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Welcome to Biography Out Loud. I am your host, Dane Allred.

Born in 1906, she knew William Wordsworth, Samuel Taylor Coleridge, Alfred Tennyson, Thomas Carlyle, Edgar Allen Poe, and was also married to a famous poet. Her poetry greatly influenced Emily Dickenson, and while she was already famous when she married, most people are more familiar with her married name. Who is this poet, called one of the great Victorian writers?

We’ll find out in a moment on:

Biography Out Loud

Elizabeth Barrett is perhaps best known by her married name, Elizabeth Barrett Browning, but she was a famous poet before she married. At the age of 20, she became ill with an undiagnosed disease which left her weak and frail. She took morphine for the pain, eventually becoming addicted to the medication.

Though her family was wealthy when she was born, reversals in the family fortune forced the sale of a large farm. The end of slavery in Jamaica also affected the family income, since a sugar plantation they owned was run by slave labor. During this time Elizabeth Barrett became famous, rubbing shoulders with many other famous poets of the time.

It was suggested by her physician she relocate nearer the ocean, and convincing her brother to accompany her, she later felt responsible for his death. He drowned in a sailing accident in Torquay on the Devonshire coast.

A voracious reader and scholar, she learned Greek and Hebrew. In 1833, she published a translation of “Prometheus Bound”, a work by the Greek dramatist Aeschylus.

In 1842, she wrote a book of poetry called “The Cry of the Children”, which later influenced changes in the child labor laws. In 1844, now a poet with a world-wide reputation, she received letters from Robert Browning which declared his love for her poetry. He met with her and a great romance developed. He wrote her 574 letters in the next twenty months. She was six years his senior, and was not convinced of his devotion, detailing her doubts in “The Sonnets from the Portuguese”. After a long courtship, they were married and went to Italy to live. Elizabeth was disowned by her father who did the same to each child who married.

She wrote of this time in her life, “The Mrs. Browning of popular imagination was a sweet, innocent young woman who suffered endless cruelties at the hands of a tyrannical papa but who nonetheless had the good fortune to fall in love with a dashing and handsome poet named Robert Browning. She finally escaped the dungeon of Wimpole Street, eloped to Italy, and lived happily ever after.” While in Italy, her health improved and at the age of 43 she gave birth to their son Pen. They were successful and lived comfortably in Italy, becoming local celebrities who were often stopped and asked for autographs.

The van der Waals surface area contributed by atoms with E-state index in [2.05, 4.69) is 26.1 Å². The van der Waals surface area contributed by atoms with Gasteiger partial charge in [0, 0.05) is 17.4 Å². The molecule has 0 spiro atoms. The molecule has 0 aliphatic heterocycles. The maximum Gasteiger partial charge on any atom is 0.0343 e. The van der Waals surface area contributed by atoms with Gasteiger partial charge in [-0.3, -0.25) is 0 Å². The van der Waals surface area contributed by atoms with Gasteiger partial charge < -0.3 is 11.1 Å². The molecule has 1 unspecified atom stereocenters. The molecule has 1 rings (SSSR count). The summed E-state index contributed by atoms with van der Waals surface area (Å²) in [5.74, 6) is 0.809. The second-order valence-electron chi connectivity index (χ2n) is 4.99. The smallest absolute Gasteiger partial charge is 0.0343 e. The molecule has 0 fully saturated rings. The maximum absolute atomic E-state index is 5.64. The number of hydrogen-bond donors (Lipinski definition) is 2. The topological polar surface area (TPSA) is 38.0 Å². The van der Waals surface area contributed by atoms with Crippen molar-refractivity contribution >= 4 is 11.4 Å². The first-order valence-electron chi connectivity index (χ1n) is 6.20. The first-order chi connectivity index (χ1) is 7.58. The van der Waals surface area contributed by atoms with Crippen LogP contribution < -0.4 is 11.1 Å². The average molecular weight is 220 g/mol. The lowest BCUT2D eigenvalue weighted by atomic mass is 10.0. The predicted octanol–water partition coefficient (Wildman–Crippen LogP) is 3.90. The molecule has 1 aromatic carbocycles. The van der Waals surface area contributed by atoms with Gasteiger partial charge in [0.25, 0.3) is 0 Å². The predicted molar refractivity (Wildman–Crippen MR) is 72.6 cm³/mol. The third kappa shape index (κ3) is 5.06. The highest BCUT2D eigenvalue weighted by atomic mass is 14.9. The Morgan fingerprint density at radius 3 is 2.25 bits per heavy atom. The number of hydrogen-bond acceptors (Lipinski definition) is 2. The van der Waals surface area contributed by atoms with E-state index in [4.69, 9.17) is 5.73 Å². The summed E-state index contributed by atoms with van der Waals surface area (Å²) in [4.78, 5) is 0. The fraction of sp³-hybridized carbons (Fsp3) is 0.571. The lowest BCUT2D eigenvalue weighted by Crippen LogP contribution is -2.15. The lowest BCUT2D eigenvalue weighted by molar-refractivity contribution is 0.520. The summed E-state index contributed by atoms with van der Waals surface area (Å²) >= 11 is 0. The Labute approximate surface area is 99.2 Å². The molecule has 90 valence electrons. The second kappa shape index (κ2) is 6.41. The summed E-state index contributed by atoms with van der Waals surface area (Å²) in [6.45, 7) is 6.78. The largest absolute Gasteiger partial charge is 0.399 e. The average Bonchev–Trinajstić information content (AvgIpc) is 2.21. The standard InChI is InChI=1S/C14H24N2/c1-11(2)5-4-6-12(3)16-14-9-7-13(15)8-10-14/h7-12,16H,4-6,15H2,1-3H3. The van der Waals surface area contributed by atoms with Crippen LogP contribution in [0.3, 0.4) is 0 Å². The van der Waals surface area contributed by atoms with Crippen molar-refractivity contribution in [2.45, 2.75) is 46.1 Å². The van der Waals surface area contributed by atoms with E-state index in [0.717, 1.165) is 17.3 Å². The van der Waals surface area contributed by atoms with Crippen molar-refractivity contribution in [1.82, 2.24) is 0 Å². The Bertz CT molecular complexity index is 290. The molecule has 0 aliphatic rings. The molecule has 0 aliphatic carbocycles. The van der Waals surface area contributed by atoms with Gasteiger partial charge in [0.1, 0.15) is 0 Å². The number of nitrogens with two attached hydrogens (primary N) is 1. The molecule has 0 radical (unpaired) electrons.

Edgar Allen Poe reviewed one of her poems and said "her poetic inspiration is the highest—we can conceive of nothing more august. Her sense of Art is pure in itself." Inspired by her poem entitled “Lady Geraldine’s Courtship”, Poe borrowed the meter of the poem and used it in “The Raven”. She later praised Poe’s work on “The Raven”.

After the death of William Wordsworth, it was thought Elizabeth Barrett Browning might be named Poet Laureate, but Tennyson was appointed. Her health failed again after the death of her father and sister. Weak and depressed, she died on June 29th, 1861. Buried in Florence, “On Monday July 1 the shops in the section of the city around Casa Guidi were closed, while Elizabeth was mourned with unusual demonstrations.”

Perhaps her best known poem is “How Do I Love Thee, Let Me Count the Ways”. In a letter to a Mr. Chorley, a friend and critic, she said, “I never wrote to please any of you, not even to please my own husband.” She also insisted she wrote from the heart and from an obligation to tell the truth. She once said, “Every genuine artist in the world goes to heaven for speaking the truth.”

In Sonnet 14, she asks to be “loved for love’s sake.”

If thou must love me, let it be for nought

Except for love's sake only. Do not say

"I love her for her smile —her look —her way

Of speaking gently,—for a trick of thought

That falls in well with mine, and certes brought

A sense of pleasant ease on such a day" -

For these things in themselves, Beloved, may

Be changed, or change for thee,—and love, so wrought,

May be unwrought so. Neither love me for

Thine own dear pity's wiping my cheeks dry,—

A creature might forget to weep, who bore

Thy comfort long, and lose thy love thereby!

But love me for love's sake, that evermore

Thou may'st love on, through love's eternity'.


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Elizabeth Barrett Browning

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